Pregnant women who lack sufficient amounts of the B-vitamin biotin may be increasing their chances of having a child with birth defects, new research published in the February issue of the American Journal of Clinical Nutrition suggests.
"Researchers have been concerned for many decades that the nutrient status of pregnant women could have both beneficial and deleterious effects on their foetuses," Dr Donald M. Mock, of the University of Arkansas for Medical Sciences, told Reuters Health.
"Our lab is pursuing the possibility that biotin deficiency could be a cause of birth defects in humans."
Previous research has shown that lab animals with a deficiency in biotin maintain normal health, but are more prone to having babies with birth defects such as cleft palate. The relationship between a maternal deficiency in biotin and the negative effects on the foetus, however, remain unexplained.
Dr Mock and his researchers noted however, that previous studies provide evidence that many pregnant women eating a normal diet show increased urinary excretion of the organic acid 3-hydroxyisovaleric acid (3-HIA), which may be a marker for biotin deficiency.
The study was carried out on a group of 26 pregnant women who had high levels of 3-HIA excretion. Half of the women were given supplements of 300 micrograms of biotin daily for 2 weeks, while the other half were given placebo, or dummy, medicines.
The team found that all the women provided with biotin supplements showed a drop in their 3-HIA excretion to normal levels, while the women given placebo medicines continued to excrete high levels of 3-HIA.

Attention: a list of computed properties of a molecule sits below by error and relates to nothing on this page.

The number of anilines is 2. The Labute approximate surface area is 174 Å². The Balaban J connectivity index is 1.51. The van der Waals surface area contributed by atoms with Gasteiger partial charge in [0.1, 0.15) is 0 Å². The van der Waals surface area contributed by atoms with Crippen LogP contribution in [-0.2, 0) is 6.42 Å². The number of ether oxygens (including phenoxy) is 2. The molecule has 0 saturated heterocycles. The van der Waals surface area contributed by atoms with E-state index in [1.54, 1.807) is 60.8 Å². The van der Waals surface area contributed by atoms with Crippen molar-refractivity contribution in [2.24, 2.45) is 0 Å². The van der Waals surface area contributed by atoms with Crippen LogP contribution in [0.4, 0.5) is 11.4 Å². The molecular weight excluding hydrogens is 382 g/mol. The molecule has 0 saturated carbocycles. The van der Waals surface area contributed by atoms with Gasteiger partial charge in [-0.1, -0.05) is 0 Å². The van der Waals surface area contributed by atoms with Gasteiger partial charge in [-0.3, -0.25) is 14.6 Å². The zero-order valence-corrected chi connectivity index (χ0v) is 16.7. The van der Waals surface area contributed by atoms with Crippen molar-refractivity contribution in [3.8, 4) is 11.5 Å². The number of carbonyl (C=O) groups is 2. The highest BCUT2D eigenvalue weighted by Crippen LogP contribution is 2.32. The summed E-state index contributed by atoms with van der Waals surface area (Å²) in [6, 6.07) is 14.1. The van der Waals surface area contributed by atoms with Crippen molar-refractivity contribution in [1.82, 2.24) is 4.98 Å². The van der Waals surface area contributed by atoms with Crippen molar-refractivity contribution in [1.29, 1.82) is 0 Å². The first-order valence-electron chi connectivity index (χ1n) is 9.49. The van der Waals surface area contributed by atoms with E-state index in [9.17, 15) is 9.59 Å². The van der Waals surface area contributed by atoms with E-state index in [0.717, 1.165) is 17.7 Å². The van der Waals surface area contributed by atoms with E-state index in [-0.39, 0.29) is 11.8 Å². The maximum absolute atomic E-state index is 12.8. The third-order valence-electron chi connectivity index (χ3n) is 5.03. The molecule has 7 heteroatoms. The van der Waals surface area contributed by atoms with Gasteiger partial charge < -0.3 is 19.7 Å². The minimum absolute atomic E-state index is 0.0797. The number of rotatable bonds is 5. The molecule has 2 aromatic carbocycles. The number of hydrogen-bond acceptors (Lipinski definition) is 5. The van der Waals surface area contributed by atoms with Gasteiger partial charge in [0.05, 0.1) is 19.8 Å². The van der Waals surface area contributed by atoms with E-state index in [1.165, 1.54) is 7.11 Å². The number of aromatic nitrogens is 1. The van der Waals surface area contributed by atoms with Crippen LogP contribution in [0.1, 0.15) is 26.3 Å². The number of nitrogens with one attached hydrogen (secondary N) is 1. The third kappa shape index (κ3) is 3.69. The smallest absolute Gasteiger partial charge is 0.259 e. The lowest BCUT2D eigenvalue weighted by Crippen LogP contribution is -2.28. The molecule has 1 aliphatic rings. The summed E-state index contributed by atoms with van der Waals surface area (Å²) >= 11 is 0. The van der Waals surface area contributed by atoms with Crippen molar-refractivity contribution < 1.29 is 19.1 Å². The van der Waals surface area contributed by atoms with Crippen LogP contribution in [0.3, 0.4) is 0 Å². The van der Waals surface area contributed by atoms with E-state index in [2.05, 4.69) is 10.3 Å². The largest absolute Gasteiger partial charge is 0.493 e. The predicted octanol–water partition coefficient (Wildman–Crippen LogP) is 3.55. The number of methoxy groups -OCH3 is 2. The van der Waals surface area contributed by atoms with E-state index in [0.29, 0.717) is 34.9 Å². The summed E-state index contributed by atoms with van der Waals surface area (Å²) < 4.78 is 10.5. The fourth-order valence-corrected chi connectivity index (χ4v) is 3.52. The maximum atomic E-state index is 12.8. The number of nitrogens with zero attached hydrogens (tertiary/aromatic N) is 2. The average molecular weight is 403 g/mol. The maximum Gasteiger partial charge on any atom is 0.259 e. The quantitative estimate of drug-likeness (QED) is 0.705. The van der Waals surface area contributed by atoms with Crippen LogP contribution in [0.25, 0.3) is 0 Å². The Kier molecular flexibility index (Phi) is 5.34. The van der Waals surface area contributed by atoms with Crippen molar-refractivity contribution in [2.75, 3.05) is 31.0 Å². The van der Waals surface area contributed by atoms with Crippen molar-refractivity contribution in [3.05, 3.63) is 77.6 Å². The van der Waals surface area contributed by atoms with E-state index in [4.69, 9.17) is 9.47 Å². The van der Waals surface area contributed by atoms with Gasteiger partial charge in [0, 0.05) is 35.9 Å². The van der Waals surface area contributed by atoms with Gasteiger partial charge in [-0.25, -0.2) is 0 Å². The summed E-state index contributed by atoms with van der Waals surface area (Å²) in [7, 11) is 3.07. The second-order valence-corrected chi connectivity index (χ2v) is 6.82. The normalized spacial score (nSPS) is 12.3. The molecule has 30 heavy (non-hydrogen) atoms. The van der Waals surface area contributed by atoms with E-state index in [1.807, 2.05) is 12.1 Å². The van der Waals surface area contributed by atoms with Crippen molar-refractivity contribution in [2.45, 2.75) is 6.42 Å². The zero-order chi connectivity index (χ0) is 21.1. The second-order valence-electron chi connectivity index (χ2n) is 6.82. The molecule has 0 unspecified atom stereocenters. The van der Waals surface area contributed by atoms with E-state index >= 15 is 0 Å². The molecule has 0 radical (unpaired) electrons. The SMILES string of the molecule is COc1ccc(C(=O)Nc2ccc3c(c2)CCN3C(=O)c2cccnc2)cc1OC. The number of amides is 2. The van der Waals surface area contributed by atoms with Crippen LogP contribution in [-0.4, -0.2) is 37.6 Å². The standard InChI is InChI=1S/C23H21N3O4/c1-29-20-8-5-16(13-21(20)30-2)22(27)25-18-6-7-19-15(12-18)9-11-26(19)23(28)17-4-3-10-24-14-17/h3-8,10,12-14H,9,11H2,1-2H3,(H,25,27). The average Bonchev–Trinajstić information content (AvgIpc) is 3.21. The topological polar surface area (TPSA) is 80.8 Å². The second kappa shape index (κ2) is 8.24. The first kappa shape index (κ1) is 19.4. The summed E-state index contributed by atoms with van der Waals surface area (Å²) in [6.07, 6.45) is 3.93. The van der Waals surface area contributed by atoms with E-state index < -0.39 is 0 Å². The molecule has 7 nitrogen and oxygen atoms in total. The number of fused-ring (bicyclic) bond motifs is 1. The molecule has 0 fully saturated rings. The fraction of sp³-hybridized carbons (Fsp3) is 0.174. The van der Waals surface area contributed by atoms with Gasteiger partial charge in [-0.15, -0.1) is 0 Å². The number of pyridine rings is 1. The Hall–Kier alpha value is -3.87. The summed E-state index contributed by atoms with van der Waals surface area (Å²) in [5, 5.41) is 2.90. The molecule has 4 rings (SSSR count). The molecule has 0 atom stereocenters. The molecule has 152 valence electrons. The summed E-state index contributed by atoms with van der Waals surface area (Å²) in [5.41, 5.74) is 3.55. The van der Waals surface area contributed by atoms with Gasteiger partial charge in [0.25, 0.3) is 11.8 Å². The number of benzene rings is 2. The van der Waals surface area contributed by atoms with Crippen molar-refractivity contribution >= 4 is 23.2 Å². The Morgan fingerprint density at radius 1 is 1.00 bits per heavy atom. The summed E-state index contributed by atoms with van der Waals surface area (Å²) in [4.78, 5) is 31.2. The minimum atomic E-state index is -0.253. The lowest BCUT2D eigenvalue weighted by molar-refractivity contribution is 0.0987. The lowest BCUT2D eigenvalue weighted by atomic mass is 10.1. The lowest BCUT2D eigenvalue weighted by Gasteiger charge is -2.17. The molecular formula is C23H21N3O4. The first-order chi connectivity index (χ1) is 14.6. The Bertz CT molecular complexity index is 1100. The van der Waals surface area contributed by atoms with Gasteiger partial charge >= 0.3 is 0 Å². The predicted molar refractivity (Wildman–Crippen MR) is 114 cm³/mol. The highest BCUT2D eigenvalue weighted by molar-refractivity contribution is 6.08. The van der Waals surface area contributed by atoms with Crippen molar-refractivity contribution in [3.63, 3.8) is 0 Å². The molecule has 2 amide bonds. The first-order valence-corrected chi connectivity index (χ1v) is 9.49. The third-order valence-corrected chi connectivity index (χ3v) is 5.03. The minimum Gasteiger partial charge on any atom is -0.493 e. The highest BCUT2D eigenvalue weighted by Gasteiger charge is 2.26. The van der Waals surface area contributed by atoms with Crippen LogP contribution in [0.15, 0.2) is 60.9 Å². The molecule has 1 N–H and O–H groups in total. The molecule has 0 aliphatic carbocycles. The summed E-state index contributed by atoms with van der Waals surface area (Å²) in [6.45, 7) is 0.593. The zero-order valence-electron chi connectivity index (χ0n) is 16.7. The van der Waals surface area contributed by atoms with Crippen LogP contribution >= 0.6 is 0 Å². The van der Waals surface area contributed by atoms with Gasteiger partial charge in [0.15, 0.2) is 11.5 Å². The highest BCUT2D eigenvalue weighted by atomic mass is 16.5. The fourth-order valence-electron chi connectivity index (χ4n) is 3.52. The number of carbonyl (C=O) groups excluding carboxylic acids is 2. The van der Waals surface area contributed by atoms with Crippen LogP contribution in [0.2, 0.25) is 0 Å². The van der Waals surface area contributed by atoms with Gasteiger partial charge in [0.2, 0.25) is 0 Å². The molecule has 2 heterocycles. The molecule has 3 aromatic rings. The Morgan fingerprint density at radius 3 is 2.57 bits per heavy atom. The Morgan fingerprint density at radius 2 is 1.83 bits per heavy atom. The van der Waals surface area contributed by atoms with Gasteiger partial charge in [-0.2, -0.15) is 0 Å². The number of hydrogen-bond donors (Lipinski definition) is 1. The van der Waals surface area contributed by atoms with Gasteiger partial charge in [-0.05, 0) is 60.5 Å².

The women who received biotin also had a significant increase in biotin excretion, while women who received the placebo showed no change in biotin excretion.
The results provide evidence that increased 3-HIA excretion indicates mild or moderate biotin deficiency, Mock said, but added : "It is not proof that biotin deficiency causes birth defects. This is just one more step in that line of research."
The researchers insisted that the results should be regarded as preliminary and not a recommendation for women to increase biotin levels in their diets. "It's not routinely provided in maternal supplements, and there's not enough evidence to strongly recommend it be included in maternal vitamins," Dr Mock commented.
The researchers plan to carry out further studies to determine if babies born with cleft palate have signs of biotin deficiency in their cord blood, or even conduct a large, randomized controlled trial to see whether widespread biotin supplementation would reduce the numbers of babies born with cleft palate.
"After that, there may be a mandate to make sure it is in maternal vitamins," Dr Mock said. "This is potentially important in the long run."